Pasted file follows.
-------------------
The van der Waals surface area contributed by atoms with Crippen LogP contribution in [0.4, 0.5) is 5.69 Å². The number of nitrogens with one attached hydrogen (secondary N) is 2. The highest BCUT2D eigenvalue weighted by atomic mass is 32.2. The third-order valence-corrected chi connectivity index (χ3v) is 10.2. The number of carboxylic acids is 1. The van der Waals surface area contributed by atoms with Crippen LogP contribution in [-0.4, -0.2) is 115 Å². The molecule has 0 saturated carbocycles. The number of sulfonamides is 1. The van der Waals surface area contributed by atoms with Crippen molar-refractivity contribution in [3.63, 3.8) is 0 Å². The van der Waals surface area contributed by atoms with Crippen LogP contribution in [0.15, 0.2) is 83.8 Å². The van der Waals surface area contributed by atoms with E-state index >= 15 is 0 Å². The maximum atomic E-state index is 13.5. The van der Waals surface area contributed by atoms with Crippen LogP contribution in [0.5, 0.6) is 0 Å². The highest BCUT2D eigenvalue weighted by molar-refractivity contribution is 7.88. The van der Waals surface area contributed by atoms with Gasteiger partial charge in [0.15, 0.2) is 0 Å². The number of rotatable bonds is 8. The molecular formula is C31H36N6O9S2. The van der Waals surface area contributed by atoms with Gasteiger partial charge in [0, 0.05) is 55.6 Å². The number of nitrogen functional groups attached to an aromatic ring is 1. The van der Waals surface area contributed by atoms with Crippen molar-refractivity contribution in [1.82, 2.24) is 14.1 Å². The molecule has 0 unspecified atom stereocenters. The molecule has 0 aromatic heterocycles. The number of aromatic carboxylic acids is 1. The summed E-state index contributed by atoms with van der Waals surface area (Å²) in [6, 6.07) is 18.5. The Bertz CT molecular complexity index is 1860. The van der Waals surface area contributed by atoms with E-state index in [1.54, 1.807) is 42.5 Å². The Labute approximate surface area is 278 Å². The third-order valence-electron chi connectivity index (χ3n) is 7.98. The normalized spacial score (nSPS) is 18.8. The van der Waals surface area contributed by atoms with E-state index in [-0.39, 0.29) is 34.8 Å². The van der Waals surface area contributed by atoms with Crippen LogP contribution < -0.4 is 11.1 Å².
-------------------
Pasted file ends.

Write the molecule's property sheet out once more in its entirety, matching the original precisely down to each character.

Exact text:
The van der Waals surface area contributed by atoms with Crippen LogP contribution in [0.4, 0.5) is 5.69 Å². The number of nitrogens with one attached hydrogen (secondary N) is 2. The highest BCUT2D eigenvalue weighted by atomic mass is 32.2. The third-order valence-corrected chi connectivity index (χ3v) is 10.2. The number of carboxylic acids is 1. The van der Waals surface area contributed by atoms with Crippen LogP contribution in [-0.4, -0.2) is 115 Å². The molecule has 0 saturated carbocycles. The number of sulfonamides is 1. The van der Waals surface area contributed by atoms with Crippen molar-refractivity contribution in [3.63, 3.8) is 0 Å². The van der Waals surface area contributed by atoms with Crippen LogP contribution in [0.15, 0.2) is 83.8 Å². The van der Waals surface area contributed by atoms with E-state index >= 15 is 0 Å². The maximum atomic E-state index is 13.5. The van der Waals surface area contributed by atoms with Crippen LogP contribution in [0.5, 0.6) is 0 Å². The highest BCUT2D eigenvalue weighted by molar-refractivity contribution is 7.88. The van der Waals surface area contributed by atoms with Gasteiger partial charge in [0.15, 0.2) is 0 Å². The number of rotatable bonds is 8. The molecular formula is C31H36N6O9S2. The van der Waals surface area contributed by atoms with Gasteiger partial charge in [0, 0.05) is 55.6 Å². The number of nitrogen functional groups attached to an aromatic ring is 1. The van der Waals surface area contributed by atoms with Crippen molar-refractivity contribution in [1.82, 2.24) is 14.1 Å². The molecule has 0 unspecified atom stereocenters. The molecule has 0 aromatic heterocycles. The number of aromatic carboxylic acids is 1. The summed E-state index contributed by atoms with van der Waals surface area (Å²) in [6, 6.07) is 18.5. The Bertz CT molecular complexity index is 1860. The van der Waals surface area contributed by atoms with E-state index in [1.54, 1.807) is 42.5 Å². The Labute approximate surface area is 278 Å². The third-order valence-electron chi connectivity index (χ3n) is 7.98. The normalized spacial score (nSPS) is 18.8. The van der Waals surface area contributed by atoms with E-state index in [-0.39, 0.29) is 34.8 Å². The van der Waals surface area contributed by atoms with Crippen LogP contribution < -0.4 is 11.1 Å².